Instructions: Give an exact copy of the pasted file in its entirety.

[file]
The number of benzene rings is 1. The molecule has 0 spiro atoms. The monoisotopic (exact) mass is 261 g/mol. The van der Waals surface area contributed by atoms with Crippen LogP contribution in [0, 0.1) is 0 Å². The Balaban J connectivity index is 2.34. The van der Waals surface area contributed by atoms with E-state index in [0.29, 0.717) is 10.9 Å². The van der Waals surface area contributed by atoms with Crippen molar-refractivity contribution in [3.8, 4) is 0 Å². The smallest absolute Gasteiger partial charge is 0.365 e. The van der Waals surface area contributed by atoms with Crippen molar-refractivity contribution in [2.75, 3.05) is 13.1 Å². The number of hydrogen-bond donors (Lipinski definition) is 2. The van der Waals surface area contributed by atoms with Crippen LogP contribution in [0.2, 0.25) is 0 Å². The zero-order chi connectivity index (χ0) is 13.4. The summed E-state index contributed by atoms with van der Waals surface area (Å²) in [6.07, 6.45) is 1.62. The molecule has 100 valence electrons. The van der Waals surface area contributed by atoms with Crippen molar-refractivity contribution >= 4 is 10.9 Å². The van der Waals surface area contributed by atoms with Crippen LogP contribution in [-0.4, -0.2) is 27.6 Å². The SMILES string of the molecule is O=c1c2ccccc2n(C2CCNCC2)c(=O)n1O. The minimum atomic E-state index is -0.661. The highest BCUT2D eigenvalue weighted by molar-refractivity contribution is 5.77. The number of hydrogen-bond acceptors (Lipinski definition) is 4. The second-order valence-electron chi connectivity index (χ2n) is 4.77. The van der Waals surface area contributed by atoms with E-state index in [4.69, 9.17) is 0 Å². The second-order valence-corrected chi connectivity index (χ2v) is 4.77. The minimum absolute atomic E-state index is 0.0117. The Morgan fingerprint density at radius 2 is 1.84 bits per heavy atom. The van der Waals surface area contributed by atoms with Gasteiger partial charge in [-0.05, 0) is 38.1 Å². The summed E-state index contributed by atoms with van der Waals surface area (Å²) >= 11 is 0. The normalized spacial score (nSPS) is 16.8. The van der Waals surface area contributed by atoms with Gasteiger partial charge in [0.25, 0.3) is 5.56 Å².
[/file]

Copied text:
The number of benzene rings is 1. The molecule has 0 spiro atoms. The monoisotopic (exact) mass is 261 g/mol. The van der Waals surface area contributed by atoms with Crippen LogP contribution in [0, 0.1) is 0 Å². The Balaban J connectivity index is 2.34. The van der Waals surface area contributed by atoms with E-state index in [0.29, 0.717) is 10.9 Å². The van der Waals surface area contributed by atoms with Crippen molar-refractivity contribution in [3.8, 4) is 0 Å². The smallest absolute Gasteiger partial charge is 0.365 e. The van der Waals surface area contributed by atoms with Crippen molar-refractivity contribution in [2.75, 3.05) is 13.1 Å². The number of hydrogen-bond donors (Lipinski definition) is 2. The van der Waals surface area contributed by atoms with Crippen LogP contribution in [0.2, 0.25) is 0 Å². The zero-order chi connectivity index (χ0) is 13.4. The summed E-state index contributed by atoms with van der Waals surface area (Å²) in [6.07, 6.45) is 1.62. The molecule has 100 valence electrons. The van der Waals surface area contributed by atoms with Crippen molar-refractivity contribution >= 4 is 10.9 Å². The van der Waals surface area contributed by atoms with Crippen LogP contribution in [-0.4, -0.2) is 27.6 Å². The SMILES string of the molecule is O=c1c2ccccc2n(C2CCNCC2)c(=O)n1O. The minimum atomic E-state index is -0.661. The highest BCUT2D eigenvalue weighted by molar-refractivity contribution is 5.77. The number of hydrogen-bond acceptors (Lipinski definition) is 4. The second-order valence-electron chi connectivity index (χ2n) is 4.77. The van der Waals surface area contributed by atoms with E-state index in [4.69, 9.17) is 0 Å². The second-order valence-corrected chi connectivity index (χ2v) is 4.77. The minimum absolute atomic E-state index is 0.0117. The Morgan fingerprint density at radius 2 is 1.84 bits per heavy atom. The van der Waals surface area contributed by atoms with Gasteiger partial charge in [-0.05, 0) is 38.1 Å². The summed E-state index contributed by atoms with van der Waals surface area (Å²) >= 11 is 0. The normalized spacial score (nSPS) is 16.8. The van der Waals surface area contributed by atoms with Gasteiger partial charge in [0.25, 0.3) is 5.56 Å².